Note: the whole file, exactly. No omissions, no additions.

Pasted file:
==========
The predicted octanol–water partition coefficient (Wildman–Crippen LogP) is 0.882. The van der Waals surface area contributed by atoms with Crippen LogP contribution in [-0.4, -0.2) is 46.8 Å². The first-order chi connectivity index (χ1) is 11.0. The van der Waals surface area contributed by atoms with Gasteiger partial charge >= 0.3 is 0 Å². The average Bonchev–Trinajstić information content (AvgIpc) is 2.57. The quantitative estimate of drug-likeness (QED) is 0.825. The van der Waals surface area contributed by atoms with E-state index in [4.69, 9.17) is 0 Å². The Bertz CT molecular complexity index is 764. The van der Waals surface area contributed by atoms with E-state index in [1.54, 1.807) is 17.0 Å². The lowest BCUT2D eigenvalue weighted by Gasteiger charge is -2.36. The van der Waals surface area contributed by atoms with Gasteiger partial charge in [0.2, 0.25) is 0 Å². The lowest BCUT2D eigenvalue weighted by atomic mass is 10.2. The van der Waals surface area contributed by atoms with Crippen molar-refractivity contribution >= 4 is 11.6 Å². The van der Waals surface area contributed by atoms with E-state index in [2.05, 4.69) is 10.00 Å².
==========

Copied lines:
The predicted octanol–water partition coefficient (Wildman–Crippen LogP) is 0.882. The van der Waals surface area contributed by atoms with Crippen LogP contribution in [-0.4, -0.2) is 46.8 Å². The first-order chi connectivity index (χ1) is 11.0. The van der Waals surface area contributed by atoms with Gasteiger partial charge >= 0.3 is 0 Å². The average Bonchev–Trinajstić information content (AvgIpc) is 2.57. The quantitative estimate of drug-likeness (QED) is 0.825. The van der Waals surface area contributed by atoms with E-state index in [4.69, 9.17) is 0 Å². The Bertz CT molecular complexity index is 764. The van der Waals surface area contributed by atoms with E-state index in [1.54, 1.807) is 17.0 Å². The lowest BCUT2D eigenvalue weighted by Gasteiger charge is -2.36. The van der Waals surface area contributed by atoms with Gasteiger partial charge in [0.2, 0.25) is 0 Å². The lowest BCUT2D eigenvalue weighted by atomic mass is 10.2. The van der Waals surface area contributed by atoms with Crippen molar-refractivity contribution >= 4 is 11.6 Å². The van der Waals surface area contributed by atoms with E-state index in [2.05, 4.69) is 10.00 Å².